ModernGhanalogo

FEATURED: Why Are Black People Obsessed With The Bible That Was Used To Enslave ...

body-container-line-1
21.02.2009 Politics

Don't blame Mills for economic woes

By The Chronicle
Don't blame Mills for economic woes


The former Director-General of the Ghana Health Service and a CPP Presidential hopeful, Prof. Agyemang Badu Akosah, has stated that Prof. Mills cannot be blamed for the current economic woes facing the country.

He said Ghanaians are not being fair to the law Professor because he has not even spent hundred days in office to merit the criticism of his government.

Describing those criticisms as unjustifiable and ill conceived, Prof. Akosah noted that it was wrong for anybody to start accusing the current government of reneging on its promises, knowing very well it was early days yet for the government to swing into full action.

The President Mills-led administration has come under intense criticisms from a cross section of the public who have accused the National Democratic Congress (NDC) government for failing to fulfil the number of promises made to the electorate during the electioneering campaign, notable among them are the reduction of petroleum prices to the barest minimum, provision of school uniforms for all basic school children and introduction of a onetime premium health insurance policy.

None of these promises, however, are yet to be realized, forty days into the administration of the new government, and tongues have already started wagging over whether the government can reach its target.

The situation has even become more serious with the continuous depreciation of the local currency (the cedi) against foreign currencies, particularly, the dollar which has jumped from GH¢1 10Gp to GH¢1 60Gp within a spate of 40 days.

However, Prof. Akosah believes that the new government cannot be blamed for the economic downturn being experienced by the country.

Speaking on Kumasi-based Boss 93.7 FM, the former Director-General said Ghanaians were not being fair to President Mills, who needs some time to sort issues out and recuperate from a long tedious campaign.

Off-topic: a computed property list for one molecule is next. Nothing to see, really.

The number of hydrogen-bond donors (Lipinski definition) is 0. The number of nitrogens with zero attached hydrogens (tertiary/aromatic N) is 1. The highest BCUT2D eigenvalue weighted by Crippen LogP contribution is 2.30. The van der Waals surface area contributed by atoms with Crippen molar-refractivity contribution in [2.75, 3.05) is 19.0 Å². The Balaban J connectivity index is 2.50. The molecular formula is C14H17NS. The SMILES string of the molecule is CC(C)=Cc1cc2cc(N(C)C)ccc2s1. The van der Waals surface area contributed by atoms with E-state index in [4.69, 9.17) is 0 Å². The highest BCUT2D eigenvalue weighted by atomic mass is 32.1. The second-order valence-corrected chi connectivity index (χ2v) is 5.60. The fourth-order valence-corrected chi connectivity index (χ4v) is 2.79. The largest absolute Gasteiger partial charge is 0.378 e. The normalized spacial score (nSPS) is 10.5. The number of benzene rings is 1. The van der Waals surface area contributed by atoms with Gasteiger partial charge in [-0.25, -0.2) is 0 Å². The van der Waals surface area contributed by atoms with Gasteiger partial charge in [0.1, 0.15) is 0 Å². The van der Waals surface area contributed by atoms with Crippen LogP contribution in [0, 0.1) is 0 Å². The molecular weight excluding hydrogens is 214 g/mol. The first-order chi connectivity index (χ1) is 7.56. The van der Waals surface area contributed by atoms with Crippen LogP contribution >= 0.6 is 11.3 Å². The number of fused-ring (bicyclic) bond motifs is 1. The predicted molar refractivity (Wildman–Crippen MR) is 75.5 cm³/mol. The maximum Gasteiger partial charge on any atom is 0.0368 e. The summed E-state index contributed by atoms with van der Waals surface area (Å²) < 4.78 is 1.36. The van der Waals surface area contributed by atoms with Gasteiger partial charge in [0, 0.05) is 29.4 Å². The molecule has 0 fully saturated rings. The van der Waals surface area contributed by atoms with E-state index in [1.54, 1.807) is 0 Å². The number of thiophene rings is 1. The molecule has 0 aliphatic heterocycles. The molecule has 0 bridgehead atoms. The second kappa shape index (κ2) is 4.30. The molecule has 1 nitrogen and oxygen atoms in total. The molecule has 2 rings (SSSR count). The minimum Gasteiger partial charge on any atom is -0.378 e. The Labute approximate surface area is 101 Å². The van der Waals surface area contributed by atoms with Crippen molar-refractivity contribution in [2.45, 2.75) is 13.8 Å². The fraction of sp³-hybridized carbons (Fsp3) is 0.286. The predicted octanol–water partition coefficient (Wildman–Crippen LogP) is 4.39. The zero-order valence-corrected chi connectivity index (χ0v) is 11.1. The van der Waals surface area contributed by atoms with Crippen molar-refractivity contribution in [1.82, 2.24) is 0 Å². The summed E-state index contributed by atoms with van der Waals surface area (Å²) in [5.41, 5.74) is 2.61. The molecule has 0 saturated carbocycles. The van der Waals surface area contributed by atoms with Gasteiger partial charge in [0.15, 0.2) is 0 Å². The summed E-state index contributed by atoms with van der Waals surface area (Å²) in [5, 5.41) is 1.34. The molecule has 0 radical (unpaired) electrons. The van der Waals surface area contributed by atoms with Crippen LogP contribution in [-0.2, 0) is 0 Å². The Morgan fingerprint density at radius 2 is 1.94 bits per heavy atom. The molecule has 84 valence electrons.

"Look, President Mills is even yet to exceed his 100 day relief period conventionally granted to him by the state, to allow him some form of respite, so why must we put pressure on him," he queried.

According to him, Ghanaians should keep their fingers crossed and wait patiently for the hundred day period promised by the President to elapse, rather than jumping the gun.

Touching on the ex-gratia package which has generated a lot of debate among members of the current government and its predecessors, the former CPP Presidential candidate said the practice of rewarding public officials after their term of office was unnecessary and called for the government to abolish it.

According to him, it was illogical for the state to grant public officials, particularly politicians, who through their own will agreed to serve the nation, an end of service benefit.

He opined that there was no justification in giving ex-gratia to a politician after leaving office, who sought the mandate of the people to serve them.

"Why must the state reward you when you willingly decided to serve the country? It does not make sense" he pointed out.

Prof. Akosah has therefore, called on President Mills to initiate steps towards a constitutional review in order to ensure that the practice was expunged from the nation's statute books.

He further questioned why public officials were very quick to demand their end of service benefits when their term of administration has not been duly assessed, especially when they have also failed to publicly declare their assets.

body-container-line